When it comes to dietary fats and carbohydrates, advice has varied greatly. The good news is that we do have long-standing wisdom just about everyone can follow for better health. 
 
Why We Need Fats In Our Diet
Fats are a high-energy fuel source and a necessary macronutrient for all of us. They satisfy hunger, help sustain energy for longer periods of time and serve as our go-to fuel when exercising. People who remove fat from their meals get very hungry throughout the day.
 
Three Types of Fats, Different Health Effects
 
Unsaturated fat is typically considered the healthiest of the three types of fats as it provides health benefits such as lowering cholesterol, strengthening the cell membrane, and facilitating storage of vitamins A, D, E, and K. Unsaturated fats are liquid at room temperature; the best source comes from plants such as avocado oil or olive oil. 
 
Saturated fat’s benefits vs risks is controversial. If you have diabetes or heart disease, you may need a diet overhaul, but you may want to limit your intake of saturated fat. This type of dietary fat can have a negative effect on cholesterol especially when it is part of an otherwise unhealthy diet.  However, it can be important for helping maintain cell membrane integrity and brain health. Most saturated fats come from animal sources and are solid at room temperature. One plant-based saturated fat is coconut, which has health benefits and is useful in many types of cooking. How much saturated fat YOU need in your diet is something I recommend  you discuss with your Functional Medicine physician or other holistic provider.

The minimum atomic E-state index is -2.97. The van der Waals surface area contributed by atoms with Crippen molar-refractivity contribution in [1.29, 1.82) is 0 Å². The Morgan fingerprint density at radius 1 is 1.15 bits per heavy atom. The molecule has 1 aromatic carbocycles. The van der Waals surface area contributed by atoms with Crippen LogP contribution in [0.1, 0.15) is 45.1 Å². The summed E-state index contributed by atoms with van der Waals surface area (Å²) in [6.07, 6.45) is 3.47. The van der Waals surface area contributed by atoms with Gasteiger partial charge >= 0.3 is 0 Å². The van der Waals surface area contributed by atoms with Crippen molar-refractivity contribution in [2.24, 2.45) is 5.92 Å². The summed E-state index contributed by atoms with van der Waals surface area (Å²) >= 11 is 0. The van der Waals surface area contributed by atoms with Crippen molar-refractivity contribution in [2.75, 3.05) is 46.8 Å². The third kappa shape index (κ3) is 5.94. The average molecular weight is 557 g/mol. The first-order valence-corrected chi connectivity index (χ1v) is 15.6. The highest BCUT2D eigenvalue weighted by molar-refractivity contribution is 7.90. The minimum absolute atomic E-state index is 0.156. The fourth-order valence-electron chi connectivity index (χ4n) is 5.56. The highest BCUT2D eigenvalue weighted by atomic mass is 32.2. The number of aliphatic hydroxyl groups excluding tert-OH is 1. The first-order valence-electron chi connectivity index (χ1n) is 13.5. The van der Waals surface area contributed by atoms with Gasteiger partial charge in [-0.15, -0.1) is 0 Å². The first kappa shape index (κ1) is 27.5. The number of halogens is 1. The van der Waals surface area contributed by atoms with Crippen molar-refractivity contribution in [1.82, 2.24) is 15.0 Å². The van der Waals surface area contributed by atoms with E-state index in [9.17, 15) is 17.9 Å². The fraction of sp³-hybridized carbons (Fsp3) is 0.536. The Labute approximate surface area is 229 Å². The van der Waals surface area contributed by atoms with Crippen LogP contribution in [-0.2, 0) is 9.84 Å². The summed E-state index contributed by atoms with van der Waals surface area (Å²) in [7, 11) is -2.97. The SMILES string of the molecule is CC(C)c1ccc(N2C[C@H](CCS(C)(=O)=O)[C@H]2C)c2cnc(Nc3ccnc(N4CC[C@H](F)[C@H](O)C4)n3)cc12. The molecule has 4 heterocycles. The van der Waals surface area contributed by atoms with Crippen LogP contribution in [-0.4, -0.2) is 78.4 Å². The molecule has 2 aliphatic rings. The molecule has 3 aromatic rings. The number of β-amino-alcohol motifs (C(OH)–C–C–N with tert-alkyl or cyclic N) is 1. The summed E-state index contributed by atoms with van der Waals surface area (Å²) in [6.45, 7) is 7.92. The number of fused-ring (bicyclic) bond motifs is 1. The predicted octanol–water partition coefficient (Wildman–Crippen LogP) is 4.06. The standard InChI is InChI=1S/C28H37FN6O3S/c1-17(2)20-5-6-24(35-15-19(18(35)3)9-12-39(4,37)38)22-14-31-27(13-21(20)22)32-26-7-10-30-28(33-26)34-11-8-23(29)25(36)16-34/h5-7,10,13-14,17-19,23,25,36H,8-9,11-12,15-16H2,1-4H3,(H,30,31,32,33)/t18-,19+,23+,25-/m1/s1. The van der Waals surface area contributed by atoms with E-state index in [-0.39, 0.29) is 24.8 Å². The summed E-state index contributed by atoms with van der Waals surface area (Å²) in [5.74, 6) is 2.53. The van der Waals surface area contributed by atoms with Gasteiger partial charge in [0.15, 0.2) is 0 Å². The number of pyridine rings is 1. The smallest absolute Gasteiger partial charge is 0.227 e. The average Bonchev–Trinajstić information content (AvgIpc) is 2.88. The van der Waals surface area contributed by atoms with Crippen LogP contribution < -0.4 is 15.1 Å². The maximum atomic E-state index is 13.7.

Trans fat (aka trans fatty acids) is the fat you want to keep out of your diet. Trans fats are found in all processed foods. On a food label, trans fats go by many names including “hydrogenated” or “partially hydrogenated.”
 
To learn more about these fats visit this article from Chris Kresser
 
What about Essential Fatty Acids?
Omega-6 and omega-3 fatty acids are polyunsaturated fatty acids, meaning they contain a unique chemical structure. When it comes to your health, EFAs are absolutely essential to a number of functions in the body. They play a crucial role in fetal brain development, provide protective benefits for the heart and nerve tissue as we age, and reduce inflammation. EFAs are found in fish, walnuts and flaxseed among other foods. 
 
And What About Carbs?
Carbohydrates are another essential macronutrient (protein completes the macronutrient group). In the body, carbs are converted into different sugars, making them a necessary fuel source. For example, glycogen is the fuel for muscles to work hard during exercise. Glucose is the fuel source for the brain. Your body needs carbs; they are not the enemy of a healthy diet.
 
Fruits, vegetables, and legumes are sources of carbohydrates that provide necessary vitamins and minerals. Whole grains such as oats, whole wheat, and barley also contain carbs. The food source of your carbohydrates and how it acts in the body is important. Some carbohydrates, like whole grain oats, are slow-acting–they do not rapidly spike blood sugar levels, leading to that ‘crash’ feeling. 

What does give you that crash and burn feeling? Carbohydrates from simple sugars, like sucrose, which is found in white table sugar and is added to many packaged foods and baked goods. This is the sugar you want to minimize, if not eliminate from your diet. Whether it’s a blueberry muffin or a candy bar disguised as a protein bar…the villain among carbs is found in packaged and processed foods.
 
Most Valuable Nutrition Tip
The most valuable nutrition tip you could follow for any meal is this: 

Include a source of healthy fat (avocado or Extra Virgin Olive Oil), a lean protein, a whole grain carb (quinoa, brown rice, sourdough), and a rainbow of fruits and veggies on your plate. 

If you are unsure of how to plan the best diet for you, one that provides all that you need and that you enjoy eating, consider working with someone trained in this area. A holistic practitioner can serve as an excellent health care partner to help you navigate the nutrition and food journey. 

Resources
Mayo Clinic: “Dietary Fat.”
Oregon State University Nutrition Glossary: “Fatty Acids”
Washington State University: “Nutrition Basics”